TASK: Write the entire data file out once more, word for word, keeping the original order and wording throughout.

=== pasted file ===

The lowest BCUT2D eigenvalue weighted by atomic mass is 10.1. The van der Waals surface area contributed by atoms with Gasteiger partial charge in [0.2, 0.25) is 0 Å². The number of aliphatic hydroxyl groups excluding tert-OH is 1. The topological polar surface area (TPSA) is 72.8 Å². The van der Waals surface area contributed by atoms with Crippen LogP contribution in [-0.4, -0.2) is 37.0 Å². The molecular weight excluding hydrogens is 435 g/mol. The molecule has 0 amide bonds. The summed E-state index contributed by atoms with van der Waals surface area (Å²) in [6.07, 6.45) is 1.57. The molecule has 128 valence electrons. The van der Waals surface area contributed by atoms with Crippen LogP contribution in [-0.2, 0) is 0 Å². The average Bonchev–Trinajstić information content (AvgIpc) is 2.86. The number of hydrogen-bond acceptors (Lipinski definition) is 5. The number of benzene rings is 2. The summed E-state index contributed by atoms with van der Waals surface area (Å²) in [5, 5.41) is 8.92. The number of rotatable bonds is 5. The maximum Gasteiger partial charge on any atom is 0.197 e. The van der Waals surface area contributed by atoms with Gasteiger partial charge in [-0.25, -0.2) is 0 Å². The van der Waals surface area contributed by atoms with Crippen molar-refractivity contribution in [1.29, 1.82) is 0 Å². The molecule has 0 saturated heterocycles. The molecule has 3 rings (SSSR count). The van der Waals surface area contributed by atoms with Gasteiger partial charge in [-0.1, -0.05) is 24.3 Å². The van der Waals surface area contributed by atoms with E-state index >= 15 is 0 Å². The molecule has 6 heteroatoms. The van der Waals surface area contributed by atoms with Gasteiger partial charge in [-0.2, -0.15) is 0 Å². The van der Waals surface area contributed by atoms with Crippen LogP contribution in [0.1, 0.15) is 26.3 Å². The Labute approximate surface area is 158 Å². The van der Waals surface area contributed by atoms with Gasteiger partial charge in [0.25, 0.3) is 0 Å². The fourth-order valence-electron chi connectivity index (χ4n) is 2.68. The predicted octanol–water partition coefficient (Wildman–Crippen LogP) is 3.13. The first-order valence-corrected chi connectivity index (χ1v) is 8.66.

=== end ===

The lowest BCUT2D eigenvalue weighted by atomic mass is 10.1. The van der Waals surface area contributed by atoms with Gasteiger partial charge in [0.2, 0.25) is 0 Å². The number of aliphatic hydroxyl groups excluding tert-OH is 1. The topological polar surface area (TPSA) is 72.8 Å². The van der Waals surface area contributed by atoms with Crippen LogP contribution in [-0.4, -0.2) is 37.0 Å². The molecular weight excluding hydrogens is 435 g/mol. The molecule has 0 amide bonds. The summed E-state index contributed by atoms with van der Waals surface area (Å²) in [6.07, 6.45) is 1.57. The molecule has 128 valence electrons. The van der Waals surface area contributed by atoms with Crippen LogP contribution in [-0.2, 0) is 0 Å². The average Bonchev–Trinajstić information content (AvgIpc) is 2.86. The number of hydrogen-bond acceptors (Lipinski definition) is 5. The number of benzene rings is 2. The summed E-state index contributed by atoms with van der Waals surface area (Å²) in [5, 5.41) is 8.92. The number of rotatable bonds is 5. The maximum Gasteiger partial charge on any atom is 0.197 e. The van der Waals surface area contributed by atoms with Gasteiger partial charge in [-0.25, -0.2) is 0 Å². The van der Waals surface area contributed by atoms with Crippen molar-refractivity contribution in [1.29, 1.82) is 0 Å². The molecule has 0 saturated heterocycles. The molecule has 3 rings (SSSR count). The van der Waals surface area contributed by atoms with Gasteiger partial charge in [-0.1, -0.05) is 24.3 Å². The van der Waals surface area contributed by atoms with E-state index >= 15 is 0 Å². The molecule has 6 heteroatoms. The van der Waals surface area contributed by atoms with Gasteiger partial charge in [-0.2, -0.15) is 0 Å². The van der Waals surface area contributed by atoms with Crippen LogP contribution in [0.1, 0.15) is 26.3 Å². The Labute approximate surface area is 158 Å². The van der Waals surface area contributed by atoms with Gasteiger partial charge in [0.25, 0.3) is 0 Å². The fourth-order valence-electron chi connectivity index (χ4n) is 2.68. The predicted octanol–water partition coefficient (Wildman–Crippen LogP) is 3.13. The first-order valence-corrected chi connectivity index (χ1v) is 8.66.